Snapshots preserve the state and data of a virtual machine at the time you take the snapshot. When you take a snapshot of a virtual machine, an image of the virtual machine in a given state is copied and stored. Snapshots are useful when you want to revert repeatedly to a virtual machine state, but you do not want to create multiple virtual machines.
You can take multiple snapshots of a virtual machine to create restoration positions in a linear process. With multiple snapshots, you can save many positions to accommodate many kinds of work processes. Snapshots operate on individual virtual machines. Taking snapshots of multiple virtual machines, for example, taking a snapshot of a VM for each member of a team, requires that you take a separate snapshot of each team member's virtual machine.
Snapshots are useful as a short term solution for testing software with unknown or potentially harmful effects. For example, you can use a snapshot as a restoration point during a linear or iterative process, such as installing update packages, or during a branching process, such as installing different versions of a program. Using snapshots ensures that each installation begins from an identical baseline.
With snapshots, you can preserve a baseline before you change a virtual machine.
Several operations for creating and managing virtual machine snapshots and snapshot trees are available in the vSphere Client. These operations enable you to create snapshots, revert any snapshot in the snapshot hierarchy, delete snapshots, and more. You can create snapshot trees where you save the virtual machine state at any specific time so that you can revert that virtual machine state later. Each branch in a snapshot tree can have up to 32 snapshots.
A snapshot preserves the following information:
- Virtual machine settings. The virtual machine directory, which includes the disks added or changed after you take the snapshot.
- Power state. The virtual machine can be powered on, powered off, or suspended.
- Disk state. State of all the virtual machine's virtual disks.
- (Optional) Memory state. The contents of the virtual machine's memory.
The Snapshot Hierarchy
The vSphere Client presents the snapshot hierarchy as a tree with one or more branches. Snapshots in the hierarchy have parent to child relationships. In linear processes, each snapshot has one parent snapshot and one child snapshot, except for the last snapshot, which has no child snapshot. Each parent snapshot can have more than one child. You can revert to the current parent snapshot or to any parent or child snapshot in the snapshot tree and create more snapshots from that snapshot. Each time you revert a snapshot and take another snapshot, a branch (child snapshot) is created.
- Parent Snapshots
- The first virtual machine snapshot that you create is the base parent snapshot. The parent snapshot is the most recently saved version of the current state of the virtual machine. Taking a snapshot creates a delta disk file for each disk attached to the virtual machine and optionally, a memory file. The delta disk files and memory file are stored with the base .vmdk file. The parent snapshot is always the snapshot that appears immediately above the You are here icon in the Snapshot Manager. If you revert a snapshot, that snapshot becomes the parent of the You are here current state.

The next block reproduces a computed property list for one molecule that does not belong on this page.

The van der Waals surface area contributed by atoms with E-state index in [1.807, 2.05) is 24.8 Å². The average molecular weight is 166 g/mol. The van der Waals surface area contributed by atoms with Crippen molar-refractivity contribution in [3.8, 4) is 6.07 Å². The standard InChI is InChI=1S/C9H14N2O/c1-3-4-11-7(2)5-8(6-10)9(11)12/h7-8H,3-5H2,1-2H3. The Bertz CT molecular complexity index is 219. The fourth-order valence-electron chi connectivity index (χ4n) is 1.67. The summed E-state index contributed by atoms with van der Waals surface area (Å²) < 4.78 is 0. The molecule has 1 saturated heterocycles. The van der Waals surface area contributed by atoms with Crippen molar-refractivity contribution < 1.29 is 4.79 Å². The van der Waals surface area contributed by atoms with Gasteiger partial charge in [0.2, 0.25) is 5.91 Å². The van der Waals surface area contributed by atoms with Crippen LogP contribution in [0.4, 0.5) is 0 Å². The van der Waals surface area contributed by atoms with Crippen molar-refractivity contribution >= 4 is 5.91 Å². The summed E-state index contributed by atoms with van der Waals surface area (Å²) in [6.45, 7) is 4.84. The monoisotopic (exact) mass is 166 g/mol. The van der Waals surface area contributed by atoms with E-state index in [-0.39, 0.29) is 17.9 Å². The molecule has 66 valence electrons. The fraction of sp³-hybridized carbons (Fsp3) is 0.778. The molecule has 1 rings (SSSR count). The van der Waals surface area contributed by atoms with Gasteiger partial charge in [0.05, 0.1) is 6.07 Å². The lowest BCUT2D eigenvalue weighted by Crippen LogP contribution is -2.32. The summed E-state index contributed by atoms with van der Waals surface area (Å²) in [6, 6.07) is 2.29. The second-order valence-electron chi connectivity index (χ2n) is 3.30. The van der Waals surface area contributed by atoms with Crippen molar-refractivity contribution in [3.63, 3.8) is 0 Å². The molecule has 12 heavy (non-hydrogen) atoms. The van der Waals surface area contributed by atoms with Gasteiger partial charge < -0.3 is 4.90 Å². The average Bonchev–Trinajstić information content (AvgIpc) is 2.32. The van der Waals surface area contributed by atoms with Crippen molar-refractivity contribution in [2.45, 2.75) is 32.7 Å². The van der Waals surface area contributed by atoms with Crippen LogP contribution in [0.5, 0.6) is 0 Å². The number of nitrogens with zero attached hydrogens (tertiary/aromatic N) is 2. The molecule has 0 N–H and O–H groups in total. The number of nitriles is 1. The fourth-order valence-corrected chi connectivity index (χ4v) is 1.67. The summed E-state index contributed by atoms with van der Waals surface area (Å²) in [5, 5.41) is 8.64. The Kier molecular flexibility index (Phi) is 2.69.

Note: The parent snapshot is not always the snapshot that you took most recently.
- Child Snapshots
- A snapshot of a virtual machine taken after the parent snapshot. Each child snapshot contains delta files for each attached virtual disk, and optionally a memory file that points from the present state of the virtual disk (You are here). Each child snapshot's delta files merge with each previous child snapshot until reaching the parent disks. A child disk can later be a parent disk for future child disks.
The relationship of parent and child snapshots can change if you have multiple branches in the snapshot tree. A parent snapshot can have more than one child. Many snapshots have no children.
Taking a snapshot preserves the disk state at a specific time by creating a series of delta disks for each attached virtual disk or virtual RDM and optionally preserves the memory and power state by creating a memory file. Taking a snapshot creates a snapshot object in the Snapshot Manager that represents the virtual machine state and settings.
Each snapshot creates an additional delta .vmdk disk file. When you take a snapshot, the snapshot mechanism prevents the guest operating system from writing to the base .vmdk file and instead directs all writes to the delta disk file. The delta disk represents the difference between the current state of the virtual disk and the state that existed at the time that you took the previous snapshot. If more than one snapshot exists, delta disks can represent the difference between each snapshot. Delta disk files can expand quickly and become as large as the entire virtual disk if the guest operating system writes to every block of the virtual disk.